#1
Hey guys, I have a couple of questions:

From my understanding, Key Signatures are based off of the major scales, for example, the C major scale has no sharps or flats, so does the Key of C, the G major scale has 1 sharp, so does the key of G. Is this understanding correct?

Also, are there key signatures for other scales, such as the natural or harmonic minor scales, or would you have to use accidentals appropriately throughout the whole piece? Is it normal for a song to use many different scales throughout the song?
#2
Quote by zincabopataurio
Hey guys, I have a couple of questions:

From my understanding, Key Signatures are based off of the major scales, for example, the C major scale has no sharps or flats, so does the Key of C, the G major scale has 1 sharp, so does the key of G. Is this understanding correct?

Pretty much.

Also, are there key signatures for other scales, such as the natural or harmonic minor scales, or would you have to use accidentals appropriately throughout the whole piece? Is it normal for a song to use many different scales throughout the song?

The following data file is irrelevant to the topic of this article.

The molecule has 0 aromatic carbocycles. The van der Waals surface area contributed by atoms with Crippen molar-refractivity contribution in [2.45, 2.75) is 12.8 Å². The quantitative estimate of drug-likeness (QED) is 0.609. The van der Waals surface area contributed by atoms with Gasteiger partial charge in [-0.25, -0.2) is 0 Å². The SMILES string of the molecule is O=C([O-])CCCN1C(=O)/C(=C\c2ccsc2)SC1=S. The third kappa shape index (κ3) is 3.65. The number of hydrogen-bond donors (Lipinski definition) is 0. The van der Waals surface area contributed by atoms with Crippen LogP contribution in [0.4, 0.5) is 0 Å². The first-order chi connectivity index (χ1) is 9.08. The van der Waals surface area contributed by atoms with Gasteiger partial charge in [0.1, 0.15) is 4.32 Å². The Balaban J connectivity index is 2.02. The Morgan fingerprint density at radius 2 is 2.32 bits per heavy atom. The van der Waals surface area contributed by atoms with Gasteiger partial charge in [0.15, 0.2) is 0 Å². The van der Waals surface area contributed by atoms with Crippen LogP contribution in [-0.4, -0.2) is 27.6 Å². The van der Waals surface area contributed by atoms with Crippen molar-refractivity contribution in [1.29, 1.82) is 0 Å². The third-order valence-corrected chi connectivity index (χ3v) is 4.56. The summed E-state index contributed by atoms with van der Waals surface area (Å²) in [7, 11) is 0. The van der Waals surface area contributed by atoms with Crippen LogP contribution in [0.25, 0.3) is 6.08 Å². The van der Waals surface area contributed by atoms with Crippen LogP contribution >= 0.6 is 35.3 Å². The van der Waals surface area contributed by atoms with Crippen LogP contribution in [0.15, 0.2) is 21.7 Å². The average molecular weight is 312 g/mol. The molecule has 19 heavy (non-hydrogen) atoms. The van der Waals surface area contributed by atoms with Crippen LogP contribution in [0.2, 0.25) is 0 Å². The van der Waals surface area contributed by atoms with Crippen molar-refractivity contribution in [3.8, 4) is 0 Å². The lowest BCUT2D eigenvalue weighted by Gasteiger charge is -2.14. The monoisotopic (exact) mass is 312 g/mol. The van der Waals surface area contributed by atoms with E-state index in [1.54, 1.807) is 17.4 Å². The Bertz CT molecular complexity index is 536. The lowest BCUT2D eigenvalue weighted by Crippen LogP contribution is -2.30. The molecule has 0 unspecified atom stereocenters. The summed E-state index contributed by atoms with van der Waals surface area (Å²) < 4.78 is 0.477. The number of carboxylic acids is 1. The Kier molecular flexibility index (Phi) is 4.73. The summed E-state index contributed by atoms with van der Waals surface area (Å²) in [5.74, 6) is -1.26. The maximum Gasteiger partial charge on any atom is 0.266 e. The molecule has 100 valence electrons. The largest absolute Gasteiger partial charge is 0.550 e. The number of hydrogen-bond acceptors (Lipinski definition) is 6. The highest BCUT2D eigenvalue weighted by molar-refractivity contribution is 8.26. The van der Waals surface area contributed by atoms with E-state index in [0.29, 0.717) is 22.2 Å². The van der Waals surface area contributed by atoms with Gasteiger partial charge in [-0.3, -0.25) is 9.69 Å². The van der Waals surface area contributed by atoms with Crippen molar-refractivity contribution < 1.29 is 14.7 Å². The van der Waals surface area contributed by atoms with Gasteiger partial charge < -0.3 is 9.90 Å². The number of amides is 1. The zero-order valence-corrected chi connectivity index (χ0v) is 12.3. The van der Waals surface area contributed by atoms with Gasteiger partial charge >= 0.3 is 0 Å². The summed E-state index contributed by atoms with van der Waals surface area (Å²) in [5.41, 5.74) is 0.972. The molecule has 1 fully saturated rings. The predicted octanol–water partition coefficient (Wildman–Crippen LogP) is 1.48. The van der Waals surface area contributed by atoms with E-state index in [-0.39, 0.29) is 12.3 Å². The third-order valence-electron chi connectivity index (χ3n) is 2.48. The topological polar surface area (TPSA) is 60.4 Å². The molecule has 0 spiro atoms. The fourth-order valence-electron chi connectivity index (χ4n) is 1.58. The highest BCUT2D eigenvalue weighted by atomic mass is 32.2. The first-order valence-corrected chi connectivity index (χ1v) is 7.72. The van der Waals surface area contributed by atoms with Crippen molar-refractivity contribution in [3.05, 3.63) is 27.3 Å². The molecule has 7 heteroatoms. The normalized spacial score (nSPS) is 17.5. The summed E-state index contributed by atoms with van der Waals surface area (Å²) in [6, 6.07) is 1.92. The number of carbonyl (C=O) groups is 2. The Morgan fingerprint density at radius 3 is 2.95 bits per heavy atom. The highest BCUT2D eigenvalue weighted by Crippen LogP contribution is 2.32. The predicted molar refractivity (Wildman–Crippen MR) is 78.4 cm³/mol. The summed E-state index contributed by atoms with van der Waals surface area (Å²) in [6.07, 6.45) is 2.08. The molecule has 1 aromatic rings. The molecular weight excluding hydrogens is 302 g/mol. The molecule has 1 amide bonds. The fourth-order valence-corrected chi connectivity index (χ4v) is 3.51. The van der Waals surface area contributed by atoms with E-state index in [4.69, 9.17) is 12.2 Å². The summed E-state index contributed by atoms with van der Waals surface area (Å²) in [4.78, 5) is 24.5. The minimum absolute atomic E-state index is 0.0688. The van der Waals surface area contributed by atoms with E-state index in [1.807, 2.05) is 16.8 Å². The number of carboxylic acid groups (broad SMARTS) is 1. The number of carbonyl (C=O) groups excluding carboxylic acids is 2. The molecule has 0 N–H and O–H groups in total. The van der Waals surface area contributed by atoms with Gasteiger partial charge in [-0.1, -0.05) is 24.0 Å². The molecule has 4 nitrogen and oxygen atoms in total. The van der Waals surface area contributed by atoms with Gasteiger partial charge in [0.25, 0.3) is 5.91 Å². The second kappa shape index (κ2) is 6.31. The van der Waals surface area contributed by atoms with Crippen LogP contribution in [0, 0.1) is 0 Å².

There are key signatures for the other NATURAL MINOR scales. The Harmonic and Melodic minor are just alterations of the Natural Minor, so for those you just use accidentals where appropriate.

For the minor key sigs you take the 6th scale degree of a Major scale and make that the root now.

For example, A Major has 3 sharps: F#, C# and G#. The 6th scale degree is an F# minor chord. If we take our scale and move our root note to the F# we now have the F# Minor scale and key sig (3 sharps).
#4
So the only key signatures that exist are the 7 sharp and flat key signatures, and C? If a song is written using a minor scale, for example A minor, the key signature for that song would be C? Also another question (not sure if it's the last one though), whats the proper term to name key signatures? Would you say a song is in C, or C major?

By the way, thanks for that answer so far!
#5
Yes, key signatures are based off of major scales (as well as their relative natural minor scales). These two scales are both considered "diatonic" as they use the WWHWWWH intervals, only with roots in different places, obviously.

Key signatures are never based off of any other scales, as they are not diatonic. The modes of the major scale are diatonic (based off of that definition), but that's also another story.

Thus why you don't have song "in the key of E harmonic minor." Harmonic minor is not a key, it's a scale. I guess you could use it modally, but I don't want to get into that.
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